Moreover addressing collective wounds by 12 years of supervising at Red Cross Centre for Rehabilitation of traumatized refugees, initiating: “Children with scars without wounds“-an ongoing project for offspring’s of the Resistance movement from WW II and survivors of Holocaust as well as conducting Peace Workshops for the public. Deeply influenced by long-term spiritual practice within the Diamond Approach and Buddhistic teaching. Jewish roots and Buddhistic wings!
Judith Beermann Zeligson Somatic Experiencing®-practitioner, Gestalt psychotherapist & supervisor, Mindfulness & meditation instructor, family therapist, B.A. Social Science.
Her 40 years of running a private practice also includes 25 years at the faculty of Gestalt Academy of Scandinavia, developing Leadership Training programs as well as addressing Collective Wounds by supervising 12 years at Red Ross Centre for Rehabilitation of traumatised refugees, conducting Peace Workshops and initiating and running “Children with scars without wounds” – a project for offspring’s of Holocaust survivors and the Resistance movement from WW II.
Judith has a unique capacity to discover the innate resources of the individual and reach the core where we dare to see our own patterns. With a sense of humour and clarity of mind and speech, she integrates theory and practice. Participants are invited to explore what shapes their present life – and experience that transformation is possible as one dares to be with what is – and opens to receive a new experience.
She has assisted Diane Poole Heller in several Dare trainings in Denmark as well as being the coordinator when her 2-year attachment training SATE (somatic attachment therapy) was introduced in Denmark. She is now certified to teach the DARE / SATE training.
Our present experience is embedded in differing contexts, or embodied fields. We emerge and are drawn to creatively adjust our self in this relationship between our body as figure in the ground of the presence of others and the physical world. In this workshop, we will discuss and explore the relationship between our own sense of selves and the multiple dances we are engaged in, from in utero, to parents, families, culture and the actual land when stand upon.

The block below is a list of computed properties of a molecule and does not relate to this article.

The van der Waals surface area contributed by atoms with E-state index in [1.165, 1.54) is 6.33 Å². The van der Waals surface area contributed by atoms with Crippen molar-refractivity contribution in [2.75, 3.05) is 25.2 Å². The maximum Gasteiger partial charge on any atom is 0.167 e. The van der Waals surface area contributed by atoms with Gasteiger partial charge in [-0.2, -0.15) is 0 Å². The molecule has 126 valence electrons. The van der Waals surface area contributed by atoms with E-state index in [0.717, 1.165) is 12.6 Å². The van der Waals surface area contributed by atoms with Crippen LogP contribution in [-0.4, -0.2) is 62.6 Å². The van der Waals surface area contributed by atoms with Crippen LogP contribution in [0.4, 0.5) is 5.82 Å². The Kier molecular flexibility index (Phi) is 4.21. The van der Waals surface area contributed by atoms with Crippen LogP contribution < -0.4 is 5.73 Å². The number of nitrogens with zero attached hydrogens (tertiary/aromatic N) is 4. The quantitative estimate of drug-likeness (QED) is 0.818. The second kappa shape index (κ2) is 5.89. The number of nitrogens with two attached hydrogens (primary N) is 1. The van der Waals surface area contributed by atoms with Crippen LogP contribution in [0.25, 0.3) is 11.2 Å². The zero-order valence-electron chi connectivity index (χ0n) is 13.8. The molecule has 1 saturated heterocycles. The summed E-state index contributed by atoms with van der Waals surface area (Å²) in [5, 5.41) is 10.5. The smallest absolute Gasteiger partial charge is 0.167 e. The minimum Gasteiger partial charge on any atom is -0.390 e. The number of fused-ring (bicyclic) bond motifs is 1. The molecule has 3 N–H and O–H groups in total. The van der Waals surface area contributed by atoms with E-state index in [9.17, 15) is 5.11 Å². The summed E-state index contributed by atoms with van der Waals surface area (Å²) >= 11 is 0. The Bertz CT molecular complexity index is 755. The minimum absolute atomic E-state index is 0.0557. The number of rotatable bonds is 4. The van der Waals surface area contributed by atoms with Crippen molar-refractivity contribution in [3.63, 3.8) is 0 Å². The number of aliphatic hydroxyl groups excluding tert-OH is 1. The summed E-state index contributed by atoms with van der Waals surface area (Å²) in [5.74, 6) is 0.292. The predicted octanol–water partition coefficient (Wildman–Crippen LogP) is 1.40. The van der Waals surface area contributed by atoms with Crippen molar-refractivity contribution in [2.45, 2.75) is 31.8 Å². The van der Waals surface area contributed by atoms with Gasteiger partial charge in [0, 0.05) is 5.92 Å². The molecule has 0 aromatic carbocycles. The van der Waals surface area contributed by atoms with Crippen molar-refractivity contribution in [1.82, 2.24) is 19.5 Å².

My intention is to help us attend to our body/self in relation, sometimes pre-personal and often inarticulate. We will attempt to develop a somatic intelligence to describe this inter-relatedness between our self and other.
Michael Clemmens, PhD is a licensed psychologist with a private practice in Pittsburgh, PA working with individuals and couples. He is a faculty member at the Gestalt Institute of Cleveland and Esalen Institute in Big Sur, California. He travels nationally and internationally teaching and offering experiential learning opportunities. He is the author of Getting Beyond Sobriety: Clinical Approaches to Long Term Recovery published by Gestalt Press and the article “Culture and Body”, “Gestalt therapy as an Embodied Relation Dialogue” and the editor of the soon to be published book Embodied Relational Gestalt, to be published by Gestalt Press.
Since its origins, Awareness has been intended as a knowledge of the field, more than of a single person. With the concept of AER, I’ve developed tools, which are clearly field oriented, for the Gestalt therapist to concentrate of this crucial competence. Participants will have the opportunity to experience these tools and dialogue at the end.
Margherita Spagnuolo Lobb, Director of the Istituto di Gestalt HCC Italy (Siracusa, Palermo, Milan), with English spoken programs for Gestalt therapists. Full Member of the New York Institute for Gestalt Therapy (NYIGT), Past-President of the European Association for Gestalt Therapy (EAGT) and of other Psychotherapy and GT Associations (SIPG; FIAP; FISIG). She is Editor in chief of the Journal Quaderni di Gestalt, and of the International Gestalt Therapy Book Series. Her most recent book The Now-for-Next in Psychotherapy. Gestalt Therapy Recounted in Post Modern Society (2013) is available in English and other 6 languages. More on www.gestaltitaly.com